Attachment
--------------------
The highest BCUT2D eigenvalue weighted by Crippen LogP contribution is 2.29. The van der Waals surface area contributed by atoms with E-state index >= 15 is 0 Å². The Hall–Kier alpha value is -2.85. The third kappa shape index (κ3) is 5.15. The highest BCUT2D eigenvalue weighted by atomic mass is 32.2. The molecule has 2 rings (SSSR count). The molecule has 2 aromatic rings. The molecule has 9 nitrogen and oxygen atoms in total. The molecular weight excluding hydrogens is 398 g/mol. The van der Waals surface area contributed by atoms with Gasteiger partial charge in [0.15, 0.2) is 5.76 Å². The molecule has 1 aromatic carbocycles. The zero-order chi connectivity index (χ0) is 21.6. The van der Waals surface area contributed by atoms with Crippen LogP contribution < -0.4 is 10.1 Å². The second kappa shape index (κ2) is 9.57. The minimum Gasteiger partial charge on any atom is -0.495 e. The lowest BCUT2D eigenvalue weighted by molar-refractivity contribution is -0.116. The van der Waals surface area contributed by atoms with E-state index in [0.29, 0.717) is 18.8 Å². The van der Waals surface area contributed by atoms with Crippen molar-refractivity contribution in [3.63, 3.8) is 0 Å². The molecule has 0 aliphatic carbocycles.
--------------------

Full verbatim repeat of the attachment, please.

The highest BCUT2D eigenvalue weighted by Crippen LogP contribution is 2.29. The van der Waals surface area contributed by atoms with E-state index >= 15 is 0 Å². The Hall–Kier alpha value is -2.85. The third kappa shape index (κ3) is 5.15. The highest BCUT2D eigenvalue weighted by atomic mass is 32.2. The molecule has 2 rings (SSSR count). The molecule has 2 aromatic rings. The molecule has 9 nitrogen and oxygen atoms in total. The molecular weight excluding hydrogens is 398 g/mol. The van der Waals surface area contributed by atoms with Gasteiger partial charge in [0.15, 0.2) is 5.76 Å². The molecule has 1 aromatic carbocycles. The zero-order chi connectivity index (χ0) is 21.6. The van der Waals surface area contributed by atoms with Crippen LogP contribution < -0.4 is 10.1 Å². The second kappa shape index (κ2) is 9.57. The minimum Gasteiger partial charge on any atom is -0.495 e. The lowest BCUT2D eigenvalue weighted by molar-refractivity contribution is -0.116. The van der Waals surface area contributed by atoms with E-state index in [0.29, 0.717) is 18.8 Å². The van der Waals surface area contributed by atoms with Crippen molar-refractivity contribution in [3.63, 3.8) is 0 Å². The molecule has 0 aliphatic carbocycles.